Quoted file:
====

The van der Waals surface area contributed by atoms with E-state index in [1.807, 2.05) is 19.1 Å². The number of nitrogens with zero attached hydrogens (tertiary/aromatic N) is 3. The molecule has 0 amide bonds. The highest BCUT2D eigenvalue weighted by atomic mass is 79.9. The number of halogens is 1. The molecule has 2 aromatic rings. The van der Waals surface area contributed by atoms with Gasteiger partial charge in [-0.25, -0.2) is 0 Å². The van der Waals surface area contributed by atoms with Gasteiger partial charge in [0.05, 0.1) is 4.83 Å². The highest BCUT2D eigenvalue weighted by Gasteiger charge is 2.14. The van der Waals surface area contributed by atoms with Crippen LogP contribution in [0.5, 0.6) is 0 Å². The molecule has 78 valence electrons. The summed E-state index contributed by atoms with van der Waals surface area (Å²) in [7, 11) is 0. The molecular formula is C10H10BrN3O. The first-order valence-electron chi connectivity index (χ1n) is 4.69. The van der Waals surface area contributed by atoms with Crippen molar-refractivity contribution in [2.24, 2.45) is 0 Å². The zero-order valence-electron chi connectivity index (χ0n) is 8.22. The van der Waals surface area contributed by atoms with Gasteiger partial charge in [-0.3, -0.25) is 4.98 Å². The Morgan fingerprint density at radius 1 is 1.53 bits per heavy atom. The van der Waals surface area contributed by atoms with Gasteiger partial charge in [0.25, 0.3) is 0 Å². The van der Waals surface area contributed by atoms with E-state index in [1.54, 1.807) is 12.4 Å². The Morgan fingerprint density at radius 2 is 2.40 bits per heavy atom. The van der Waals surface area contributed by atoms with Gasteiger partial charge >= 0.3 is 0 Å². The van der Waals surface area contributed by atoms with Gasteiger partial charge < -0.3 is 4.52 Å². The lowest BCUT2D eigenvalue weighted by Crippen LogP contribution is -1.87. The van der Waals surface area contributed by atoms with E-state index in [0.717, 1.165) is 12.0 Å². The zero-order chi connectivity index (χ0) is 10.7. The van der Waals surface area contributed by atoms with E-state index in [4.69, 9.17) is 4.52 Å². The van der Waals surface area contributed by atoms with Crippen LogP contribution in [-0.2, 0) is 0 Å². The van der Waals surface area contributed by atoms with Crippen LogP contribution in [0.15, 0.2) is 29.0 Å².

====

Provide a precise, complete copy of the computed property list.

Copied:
The van der Waals surface area contributed by atoms with E-state index in [1.807, 2.05) is 19.1 Å². The number of nitrogens with zero attached hydrogens (tertiary/aromatic N) is 3. The molecule has 0 amide bonds. The highest BCUT2D eigenvalue weighted by atomic mass is 79.9. The number of halogens is 1. The molecule has 2 aromatic rings. The van der Waals surface area contributed by atoms with Gasteiger partial charge in [-0.25, -0.2) is 0 Å². The van der Waals surface area contributed by atoms with Gasteiger partial charge in [0.05, 0.1) is 4.83 Å². The highest BCUT2D eigenvalue weighted by Gasteiger charge is 2.14. The van der Waals surface area contributed by atoms with Crippen LogP contribution in [0.5, 0.6) is 0 Å². The molecule has 78 valence electrons. The summed E-state index contributed by atoms with van der Waals surface area (Å²) in [7, 11) is 0. The molecular formula is C10H10BrN3O. The first-order valence-electron chi connectivity index (χ1n) is 4.69. The van der Waals surface area contributed by atoms with Crippen molar-refractivity contribution in [2.24, 2.45) is 0 Å². The zero-order valence-electron chi connectivity index (χ0n) is 8.22. The van der Waals surface area contributed by atoms with Gasteiger partial charge in [-0.3, -0.25) is 4.98 Å². The Morgan fingerprint density at radius 1 is 1.53 bits per heavy atom. The van der Waals surface area contributed by atoms with Gasteiger partial charge in [0.25, 0.3) is 0 Å². The van der Waals surface area contributed by atoms with E-state index in [1.54, 1.807) is 12.4 Å². The Morgan fingerprint density at radius 2 is 2.40 bits per heavy atom. The van der Waals surface area contributed by atoms with Gasteiger partial charge >= 0.3 is 0 Å². The van der Waals surface area contributed by atoms with Gasteiger partial charge < -0.3 is 4.52 Å². The lowest BCUT2D eigenvalue weighted by Crippen LogP contribution is -1.87. The van der Waals surface area contributed by atoms with E-state index in [0.717, 1.165) is 12.0 Å². The zero-order chi connectivity index (χ0) is 10.7. The van der Waals surface area contributed by atoms with E-state index in [4.69, 9.17) is 4.52 Å². The van der Waals surface area contributed by atoms with Crippen LogP contribution in [-0.2, 0) is 0 Å². The van der Waals surface area contributed by atoms with Crippen LogP contribution in [0.15, 0.2) is 29.0 Å².